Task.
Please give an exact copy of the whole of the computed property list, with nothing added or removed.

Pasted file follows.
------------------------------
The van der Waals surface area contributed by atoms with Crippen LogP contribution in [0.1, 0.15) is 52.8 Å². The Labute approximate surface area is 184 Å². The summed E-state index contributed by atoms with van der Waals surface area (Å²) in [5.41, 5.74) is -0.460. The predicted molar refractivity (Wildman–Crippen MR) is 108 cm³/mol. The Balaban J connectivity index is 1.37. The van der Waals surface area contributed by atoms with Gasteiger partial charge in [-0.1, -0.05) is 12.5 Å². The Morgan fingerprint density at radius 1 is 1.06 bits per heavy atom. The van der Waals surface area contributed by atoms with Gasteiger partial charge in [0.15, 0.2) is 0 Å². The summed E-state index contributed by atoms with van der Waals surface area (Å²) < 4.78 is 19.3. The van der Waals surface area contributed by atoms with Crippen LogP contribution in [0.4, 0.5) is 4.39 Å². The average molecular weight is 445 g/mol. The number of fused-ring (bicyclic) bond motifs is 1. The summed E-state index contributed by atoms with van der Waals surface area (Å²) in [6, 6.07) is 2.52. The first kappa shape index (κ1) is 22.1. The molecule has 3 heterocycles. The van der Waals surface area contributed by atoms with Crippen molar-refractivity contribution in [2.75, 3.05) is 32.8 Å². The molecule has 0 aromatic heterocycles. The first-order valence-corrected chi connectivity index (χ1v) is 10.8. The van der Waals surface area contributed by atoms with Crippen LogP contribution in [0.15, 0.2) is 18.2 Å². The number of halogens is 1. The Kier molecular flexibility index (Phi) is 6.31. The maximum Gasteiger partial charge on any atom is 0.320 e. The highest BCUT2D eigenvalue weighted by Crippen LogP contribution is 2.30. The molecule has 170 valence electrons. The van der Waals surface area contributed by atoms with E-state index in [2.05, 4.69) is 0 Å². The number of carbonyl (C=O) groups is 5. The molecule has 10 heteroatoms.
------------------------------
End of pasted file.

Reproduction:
The van der Waals surface area contributed by atoms with Crippen LogP contribution in [0.1, 0.15) is 52.8 Å². The Labute approximate surface area is 184 Å². The summed E-state index contributed by atoms with van der Waals surface area (Å²) in [5.41, 5.74) is -0.460. The predicted molar refractivity (Wildman–Crippen MR) is 108 cm³/mol. The Balaban J connectivity index is 1.37. The van der Waals surface area contributed by atoms with Gasteiger partial charge in [-0.1, -0.05) is 12.5 Å². The Morgan fingerprint density at radius 1 is 1.06 bits per heavy atom. The van der Waals surface area contributed by atoms with Gasteiger partial charge in [0.15, 0.2) is 0 Å². The summed E-state index contributed by atoms with van der Waals surface area (Å²) < 4.78 is 19.3. The van der Waals surface area contributed by atoms with Crippen LogP contribution in [0.4, 0.5) is 4.39 Å². The average molecular weight is 445 g/mol. The number of fused-ring (bicyclic) bond motifs is 1. The summed E-state index contributed by atoms with van der Waals surface area (Å²) in [6, 6.07) is 2.52. The first kappa shape index (κ1) is 22.1. The molecule has 3 heterocycles. The van der Waals surface area contributed by atoms with Crippen molar-refractivity contribution in [2.75, 3.05) is 32.8 Å². The molecule has 0 aromatic heterocycles. The first-order valence-corrected chi connectivity index (χ1v) is 10.8. The van der Waals surface area contributed by atoms with Crippen LogP contribution in [0.15, 0.2) is 18.2 Å². The number of halogens is 1. The Kier molecular flexibility index (Phi) is 6.31. The maximum Gasteiger partial charge on any atom is 0.320 e. The highest BCUT2D eigenvalue weighted by Crippen LogP contribution is 2.30. The molecule has 170 valence electrons. The van der Waals surface area contributed by atoms with E-state index in [2.05, 4.69) is 0 Å². The number of carbonyl (C=O) groups is 5. The molecule has 10 heteroatoms.